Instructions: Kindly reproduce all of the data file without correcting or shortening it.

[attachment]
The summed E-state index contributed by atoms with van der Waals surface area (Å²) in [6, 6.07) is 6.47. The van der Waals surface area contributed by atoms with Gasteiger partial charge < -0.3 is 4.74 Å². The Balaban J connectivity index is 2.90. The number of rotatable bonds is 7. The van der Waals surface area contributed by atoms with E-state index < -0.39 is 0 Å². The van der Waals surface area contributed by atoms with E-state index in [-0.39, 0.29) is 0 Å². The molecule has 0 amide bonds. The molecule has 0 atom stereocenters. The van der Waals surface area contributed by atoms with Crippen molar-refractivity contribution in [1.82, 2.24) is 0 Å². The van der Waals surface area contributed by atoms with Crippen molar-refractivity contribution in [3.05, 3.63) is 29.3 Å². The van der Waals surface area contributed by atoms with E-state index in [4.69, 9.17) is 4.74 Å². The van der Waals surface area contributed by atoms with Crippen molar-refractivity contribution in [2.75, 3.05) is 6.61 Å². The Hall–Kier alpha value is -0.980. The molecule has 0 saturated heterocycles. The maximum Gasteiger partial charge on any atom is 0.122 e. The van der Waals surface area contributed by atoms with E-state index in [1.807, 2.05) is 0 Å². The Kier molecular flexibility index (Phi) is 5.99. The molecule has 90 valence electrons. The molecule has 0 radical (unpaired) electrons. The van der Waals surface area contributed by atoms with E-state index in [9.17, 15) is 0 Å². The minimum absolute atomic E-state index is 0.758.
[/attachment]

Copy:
The summed E-state index contributed by atoms with van der Waals surface area (Å²) in [6, 6.07) is 6.47. The van der Waals surface area contributed by atoms with Gasteiger partial charge < -0.3 is 4.74 Å². The Balaban J connectivity index is 2.90. The number of rotatable bonds is 7. The van der Waals surface area contributed by atoms with E-state index < -0.39 is 0 Å². The van der Waals surface area contributed by atoms with E-state index in [-0.39, 0.29) is 0 Å². The molecule has 0 amide bonds. The molecule has 0 atom stereocenters. The van der Waals surface area contributed by atoms with Crippen molar-refractivity contribution in [1.82, 2.24) is 0 Å². The van der Waals surface area contributed by atoms with Crippen molar-refractivity contribution in [3.05, 3.63) is 29.3 Å². The van der Waals surface area contributed by atoms with E-state index in [4.69, 9.17) is 4.74 Å². The van der Waals surface area contributed by atoms with Crippen molar-refractivity contribution in [2.75, 3.05) is 6.61 Å². The Hall–Kier alpha value is -0.980. The molecule has 0 saturated heterocycles. The maximum Gasteiger partial charge on any atom is 0.122 e. The van der Waals surface area contributed by atoms with E-state index in [1.807, 2.05) is 0 Å². The Kier molecular flexibility index (Phi) is 5.99. The molecule has 90 valence electrons. The molecule has 0 radical (unpaired) electrons. The van der Waals surface area contributed by atoms with E-state index in [9.17, 15) is 0 Å². The minimum absolute atomic E-state index is 0.758.